To spread the word farther afield, make your Facebook and Twitter accounts attractive to the right kind of people. Set up accounts that focus on your concept. Keep them in good taste, while maintaining the general flavor of the product. An offended customer, or a bored customer, is one that you are not likely to get back. Develop an ad campaign through Google or similar online advertising media. Work with a professional Crowdfunding Portal, such as Best Crowdfunding Websites, to develop articles and press releases about your campaign – and to get those articles and press releases posted strategically on the Internet. Read their crowdfunding tips, and pay attention to their recommendations for running a successful crowdfunding campaign.
Before finalizing your publicity campaign, look back through it and again ask yourself, who would be interested in this product or concept? Where can they normally be reached? Are they a homogenous group that can usually be found in one place? Or are they more diversified, and likely to be found in many places?
If you are running a crowdfunding campaign, you might be on a tight budget – especially in the beginning of it. You will want to take advantage of as many free methods of advertising as you can find, and to invest your advertising dollars carefully. Engaging professionals who deal with crowdfunding campaigns daily is one good way to make sure that your campaign is moving in the right direction. Pay close attention to their advice, as this is their area of expertise and they are in a unique position to gather statistics on what succeeds and what does not in the world of crowdfunding. Which is not to say that a new way of contacting people couldn’t work or that some campaigns could not run completely contrary to expectation. But a good publicity plan that targets the right people will go a long way toward taking the guess work out of your crowdfunding campaign.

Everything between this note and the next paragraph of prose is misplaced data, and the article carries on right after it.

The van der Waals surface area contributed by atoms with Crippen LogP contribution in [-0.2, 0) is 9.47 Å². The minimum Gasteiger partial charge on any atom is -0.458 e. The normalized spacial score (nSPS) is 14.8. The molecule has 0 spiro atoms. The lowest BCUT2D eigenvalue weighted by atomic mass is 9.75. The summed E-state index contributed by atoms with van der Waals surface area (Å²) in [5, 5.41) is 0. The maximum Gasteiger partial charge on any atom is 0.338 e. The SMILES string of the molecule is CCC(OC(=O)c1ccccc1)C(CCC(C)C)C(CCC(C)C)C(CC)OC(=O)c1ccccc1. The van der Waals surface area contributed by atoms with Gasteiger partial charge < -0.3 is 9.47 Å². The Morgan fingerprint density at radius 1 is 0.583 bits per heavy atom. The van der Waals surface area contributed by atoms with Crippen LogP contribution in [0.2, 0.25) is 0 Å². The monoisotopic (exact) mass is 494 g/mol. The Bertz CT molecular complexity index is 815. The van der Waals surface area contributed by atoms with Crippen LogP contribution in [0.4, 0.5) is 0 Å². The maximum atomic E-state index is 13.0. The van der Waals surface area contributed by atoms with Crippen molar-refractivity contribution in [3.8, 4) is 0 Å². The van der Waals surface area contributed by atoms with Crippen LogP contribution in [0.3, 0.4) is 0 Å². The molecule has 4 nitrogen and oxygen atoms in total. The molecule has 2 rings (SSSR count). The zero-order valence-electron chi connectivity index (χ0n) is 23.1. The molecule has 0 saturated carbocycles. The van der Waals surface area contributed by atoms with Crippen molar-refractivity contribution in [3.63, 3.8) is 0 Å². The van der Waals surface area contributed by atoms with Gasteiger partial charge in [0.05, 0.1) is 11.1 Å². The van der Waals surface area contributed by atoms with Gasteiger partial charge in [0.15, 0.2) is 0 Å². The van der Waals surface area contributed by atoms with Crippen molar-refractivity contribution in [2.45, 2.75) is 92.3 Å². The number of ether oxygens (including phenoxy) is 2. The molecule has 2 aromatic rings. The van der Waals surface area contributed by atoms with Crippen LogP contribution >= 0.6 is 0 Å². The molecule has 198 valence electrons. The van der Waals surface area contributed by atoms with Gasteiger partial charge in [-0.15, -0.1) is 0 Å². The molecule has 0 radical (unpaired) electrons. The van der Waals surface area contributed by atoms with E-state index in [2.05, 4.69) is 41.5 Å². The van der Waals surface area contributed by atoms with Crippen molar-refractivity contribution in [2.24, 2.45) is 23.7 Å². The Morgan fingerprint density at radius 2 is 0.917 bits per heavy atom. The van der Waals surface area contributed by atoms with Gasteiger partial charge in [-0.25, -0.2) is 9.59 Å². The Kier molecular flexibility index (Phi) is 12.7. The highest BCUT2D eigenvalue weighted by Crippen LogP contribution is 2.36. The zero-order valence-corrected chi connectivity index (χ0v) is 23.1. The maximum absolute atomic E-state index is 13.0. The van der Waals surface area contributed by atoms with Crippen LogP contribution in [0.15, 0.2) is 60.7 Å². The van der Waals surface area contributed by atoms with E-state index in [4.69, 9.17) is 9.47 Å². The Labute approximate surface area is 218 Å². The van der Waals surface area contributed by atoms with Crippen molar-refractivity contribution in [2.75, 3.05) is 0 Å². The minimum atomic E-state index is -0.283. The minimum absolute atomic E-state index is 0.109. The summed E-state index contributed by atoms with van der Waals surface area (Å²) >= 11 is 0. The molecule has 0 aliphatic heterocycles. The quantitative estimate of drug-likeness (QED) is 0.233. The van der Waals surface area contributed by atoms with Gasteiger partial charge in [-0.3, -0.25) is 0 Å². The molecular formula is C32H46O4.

Who are the right people? One school of thought suggests beginning with your family and friends. Certainly, they won’t be able to come up with all of the funds for your campaign – if they could, you wouldn’t need to advertise at all. But they are a good place to start. Remind them that even if they cannot contribute, to be sure to talk up your plan to others as well as “like” it on Facebook, tweet about it, and mention it on any other social media in which they take part. If you can get your event to “go viral” almost right from the start, you are way ahead on your goals.
The next set of “right people” are those who participate in activities that would find your product relevant. If you are making a better pair of running shoes, you want to appeal to joggers, athletes, and other people who need comfortable, durable footwear. To advertise a line of jewelry, you need to appeal to people who like a little something to decorate their wardrobe. Baby toys and apparel appeal to parents and grandparents, or to people who need to find something to give at a baby shower.
The list of association could go on forever. But the point is, in order to sell something, you have an easier job if you can find someone who needs or likes that item. The same principle holds true when running a crowdfunding campaign. Your greatest success will be with people who already care about your idea. If you can reach them, your chances of raising the money you need become much better. If you can get the right crowd excited, you will not only raise all the money you need, you’ll even be able to do something more or better than originally planned – so find your target audience and have those stretch goals ready for a successful campaign.